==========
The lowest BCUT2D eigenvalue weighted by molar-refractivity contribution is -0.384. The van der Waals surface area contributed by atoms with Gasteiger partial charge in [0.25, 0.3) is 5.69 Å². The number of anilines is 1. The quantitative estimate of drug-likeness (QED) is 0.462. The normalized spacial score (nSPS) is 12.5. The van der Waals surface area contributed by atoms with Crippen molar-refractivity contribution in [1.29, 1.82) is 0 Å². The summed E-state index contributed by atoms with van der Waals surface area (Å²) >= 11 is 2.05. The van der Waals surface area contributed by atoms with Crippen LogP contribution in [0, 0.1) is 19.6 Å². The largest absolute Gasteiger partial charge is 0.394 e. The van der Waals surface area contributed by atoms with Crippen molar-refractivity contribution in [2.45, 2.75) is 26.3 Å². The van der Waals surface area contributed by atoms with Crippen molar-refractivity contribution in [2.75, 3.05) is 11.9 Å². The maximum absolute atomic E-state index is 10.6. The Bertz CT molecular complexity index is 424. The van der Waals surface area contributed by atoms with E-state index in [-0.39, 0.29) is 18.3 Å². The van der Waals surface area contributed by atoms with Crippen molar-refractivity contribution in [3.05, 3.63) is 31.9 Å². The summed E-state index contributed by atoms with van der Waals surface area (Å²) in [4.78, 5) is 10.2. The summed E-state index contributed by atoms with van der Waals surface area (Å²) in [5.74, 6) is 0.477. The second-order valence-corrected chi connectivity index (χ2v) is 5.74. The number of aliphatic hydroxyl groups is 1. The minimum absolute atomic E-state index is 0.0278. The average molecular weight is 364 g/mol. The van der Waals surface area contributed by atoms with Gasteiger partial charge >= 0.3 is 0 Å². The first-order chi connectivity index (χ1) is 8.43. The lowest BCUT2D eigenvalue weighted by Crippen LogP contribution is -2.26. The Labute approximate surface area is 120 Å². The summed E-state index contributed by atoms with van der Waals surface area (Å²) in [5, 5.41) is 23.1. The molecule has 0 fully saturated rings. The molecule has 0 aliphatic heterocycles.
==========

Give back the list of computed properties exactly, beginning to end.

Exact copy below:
The lowest BCUT2D eigenvalue weighted by molar-refractivity contribution is -0.384. The van der Waals surface area contributed by atoms with Gasteiger partial charge in [0.25, 0.3) is 5.69 Å². The number of anilines is 1. The quantitative estimate of drug-likeness (QED) is 0.462. The normalized spacial score (nSPS) is 12.5. The van der Waals surface area contributed by atoms with Crippen molar-refractivity contribution in [1.29, 1.82) is 0 Å². The summed E-state index contributed by atoms with van der Waals surface area (Å²) >= 11 is 2.05. The van der Waals surface area contributed by atoms with Crippen LogP contribution in [0, 0.1) is 19.6 Å². The largest absolute Gasteiger partial charge is 0.394 e. The van der Waals surface area contributed by atoms with Crippen molar-refractivity contribution in [2.45, 2.75) is 26.3 Å². The van der Waals surface area contributed by atoms with Crippen molar-refractivity contribution in [2.75, 3.05) is 11.9 Å². The maximum absolute atomic E-state index is 10.6. The Bertz CT molecular complexity index is 424. The van der Waals surface area contributed by atoms with E-state index in [-0.39, 0.29) is 18.3 Å². The van der Waals surface area contributed by atoms with Crippen molar-refractivity contribution in [3.05, 3.63) is 31.9 Å². The summed E-state index contributed by atoms with van der Waals surface area (Å²) in [4.78, 5) is 10.2. The summed E-state index contributed by atoms with van der Waals surface area (Å²) in [5.74, 6) is 0.477. The second-order valence-corrected chi connectivity index (χ2v) is 5.74. The number of aliphatic hydroxyl groups is 1. The minimum absolute atomic E-state index is 0.0278. The average molecular weight is 364 g/mol. The van der Waals surface area contributed by atoms with Gasteiger partial charge >= 0.3 is 0 Å². The first-order chi connectivity index (χ1) is 8.43. The lowest BCUT2D eigenvalue weighted by Crippen LogP contribution is -2.26. The Labute approximate surface area is 120 Å². The summed E-state index contributed by atoms with van der Waals surface area (Å²) in [5, 5.41) is 23.1. The molecule has 0 fully saturated rings. The molecule has 0 aliphatic heterocycles.